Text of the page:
Recent N.C. Supreme Court decision may not affect Urban Loop
The state Supreme Court’s recent decision against the North Carolina Map Act will greatly impact how major Triad road projects are planned and built in years to come.
But the June 10 ruling probably won’t mean much to the majority of property owners along the Greensboro Urban Loop that is moving into its final stages of construction.
The ruling found unconstitutional a 1987 law that blocked property owners from developing or subdividing land in the path of a proposed highway once state officials have formally declared their intent to build that particular road.
But the Urban Loop already is two-thirds built, and the North Carolina Department of Transportation owns much remaining right-of-way for portions yet to be completed.
It would be difficult to reopen past land sales to the DOT for parts of the 44-mile loop around the city that already have been built or for those incomplete sections where highway officials bought land earlier, said Bruce Ashley, a Greensboro lawyer who has represented Urban Loop neighbors in successful claims against the DOT based on other legal issues.
“If their property ultimately got purchased or taken by DOT, then there would be some sort of settlement or judgment,” Ashley said of property owners who already sold Urban Loop land to the state.
Such settlements often include language in which the seller gives up any claims for future payment linked to the land, Ashley said.
All of which is not to say the Urban Loop doesn’t face challenges from nearby residents seeking compensation on other legal grounds or that the high court decision arising from protests over Winston-Salem’s Northern Beltway is unimportant.
Ashley said that for future Triad roads, the decision will realign the balance of power when highway officials buy land for major projects. The state no longer will be allowed to declare a new highway’s planned route and put property in its path in limbo for indefinite periods that could last decades, he said.
“We’re now leaving a land where government is always favored to one where it is more balanced and favorable toward property owners,” said Ashley, who represents residents of Battle Forest Village along the next-to-last segment of the Loop to be built — from the Battleground Avenue interchange to Lawndale Drive.
Ashley’s clients pursued a different claim against DOT that had nothing to do with the Map Act, arguing successfully instead that the new road would diminish the value of their individual dwellings by its very presence and by its overall, negative impact on their larger community.
The recent Map Act decision simply means that DOT and local-government planners can no longer hold a land owner’s property rights hostage, said Winston-Salem lawyer Matthew Bryant who represented numerous property owners in the Northern Beltway case recently decided by North Carolina’s highest court.
“Heretofore, they have burdened the land owner without compensation. That can’t go on any longer,” Bryant said.
If state government wants to tie up someone’s land while officials plan a major road, they have to pay for the financial loss that inflicts on the owner, he said.
Property owners in the Urban Loop’s pathway who have not sold to DOT could benefit from the high court decision, Bryant said.
“The owners that have active condemnations that have not settled, they have rights that need to be examined,” Bryant said.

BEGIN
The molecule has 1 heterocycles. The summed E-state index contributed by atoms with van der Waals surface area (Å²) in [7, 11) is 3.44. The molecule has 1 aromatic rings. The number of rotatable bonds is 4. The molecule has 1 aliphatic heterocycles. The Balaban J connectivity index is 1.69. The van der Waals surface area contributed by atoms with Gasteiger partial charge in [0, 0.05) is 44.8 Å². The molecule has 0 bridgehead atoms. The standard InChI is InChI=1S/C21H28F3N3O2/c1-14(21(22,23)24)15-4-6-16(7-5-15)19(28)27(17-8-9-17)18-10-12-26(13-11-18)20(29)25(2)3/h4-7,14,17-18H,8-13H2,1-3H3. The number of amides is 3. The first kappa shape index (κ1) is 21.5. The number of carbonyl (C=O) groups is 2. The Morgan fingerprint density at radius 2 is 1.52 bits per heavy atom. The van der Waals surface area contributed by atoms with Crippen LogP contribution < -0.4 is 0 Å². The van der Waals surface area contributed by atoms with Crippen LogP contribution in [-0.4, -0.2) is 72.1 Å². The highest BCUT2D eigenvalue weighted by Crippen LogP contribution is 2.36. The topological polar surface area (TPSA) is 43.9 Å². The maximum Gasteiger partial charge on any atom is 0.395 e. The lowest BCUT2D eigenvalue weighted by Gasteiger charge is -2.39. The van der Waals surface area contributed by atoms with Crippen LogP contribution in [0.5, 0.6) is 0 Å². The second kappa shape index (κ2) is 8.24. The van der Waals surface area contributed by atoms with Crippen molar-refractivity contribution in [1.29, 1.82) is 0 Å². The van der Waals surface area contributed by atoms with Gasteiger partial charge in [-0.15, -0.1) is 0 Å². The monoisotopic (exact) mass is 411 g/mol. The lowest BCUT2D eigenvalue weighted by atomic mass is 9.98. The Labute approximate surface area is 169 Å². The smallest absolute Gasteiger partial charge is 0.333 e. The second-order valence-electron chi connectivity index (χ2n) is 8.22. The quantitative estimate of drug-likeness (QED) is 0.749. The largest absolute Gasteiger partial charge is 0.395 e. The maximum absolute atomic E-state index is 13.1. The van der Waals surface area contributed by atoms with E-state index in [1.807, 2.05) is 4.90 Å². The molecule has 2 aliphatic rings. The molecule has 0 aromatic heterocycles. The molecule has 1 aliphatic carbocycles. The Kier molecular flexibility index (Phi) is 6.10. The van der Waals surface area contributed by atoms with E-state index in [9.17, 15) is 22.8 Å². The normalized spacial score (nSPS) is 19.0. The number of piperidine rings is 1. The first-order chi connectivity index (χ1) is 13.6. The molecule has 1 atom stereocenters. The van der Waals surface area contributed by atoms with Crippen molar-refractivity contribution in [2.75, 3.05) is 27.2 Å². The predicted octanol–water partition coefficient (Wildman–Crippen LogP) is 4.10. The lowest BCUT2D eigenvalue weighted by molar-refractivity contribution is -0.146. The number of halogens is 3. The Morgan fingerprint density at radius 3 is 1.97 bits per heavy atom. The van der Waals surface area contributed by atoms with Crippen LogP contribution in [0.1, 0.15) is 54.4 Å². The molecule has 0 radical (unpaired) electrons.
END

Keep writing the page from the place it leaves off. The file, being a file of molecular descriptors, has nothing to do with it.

It’s not clear how many properties might be affected along the Urban Loop, but they would be located mainly on the last section between Lawndale Drive and U.S. 29 in northeast Greensboro.
Local lawyer Don Vaughan said the Map Act decision puts a spotlight on the state’s outdated laws governing transportation projects.
“They do not meet the needs of North Carolina’s modern urban areas,” said Vaughan, who represents residents of Laurel Springs Townhomes along the Urban Loop’s Battleground-to-Lawndale segment. “It’s hard to believe that the plaintiffs in the (Map Act) case had to go all the way through the court system in order to get their day of justice.”
His clients at Laurel Springs Townhomes off Old Battleground Road are continuing to discuss what actions they might take in response to the Urban Loop’s close proximity to their development, said Vaughan, Greensboro Mayor Nancy Vaughan’s spouse and a professor at both Wake Forest University and Elon University schools of law.
Meanwhile, residents of the nearby Woodland Village neighborhood are in the process of choosing between two law firms interested in representing them in their claims against the project, said Carrie Luther, a resident of the condominium community also located along Old Battleground Road.
Residents of such existing neighborhoods could seek compensation unrelated to the Map Act as have those in Battle Forest Village, contending that in building the road so near their homes the DOT hurt their property values.
Their situation differs fundamentally from Map Act claimants because they live in areas already developed, where the DOT is not preventing growth but affecting neighborhoods already there in ways that range from demolishing nearby houses or apartments to usurping condominium common areas.
Compared to the Northern Beltway, the Greensboro project has been built at a steady pace since DOT filed its planned route at the Greensboro courthouse in 1996. Contractors finished the first leg in 2002.
They have completed 29 of the Urban Loop’s 44 miles so far, and two of the last four segments are now under construction with the remainder scheduled to begin within two years.
By contrast, state officials identified the beltway as a “protected corridor” through Forsyth County in 1997, but contracts to build the first section of the 34.2-mile project weren’t approved until 2014.
Contact Taft Wireback at (336) 373-7100, and follow @TaftWireback on Twitter.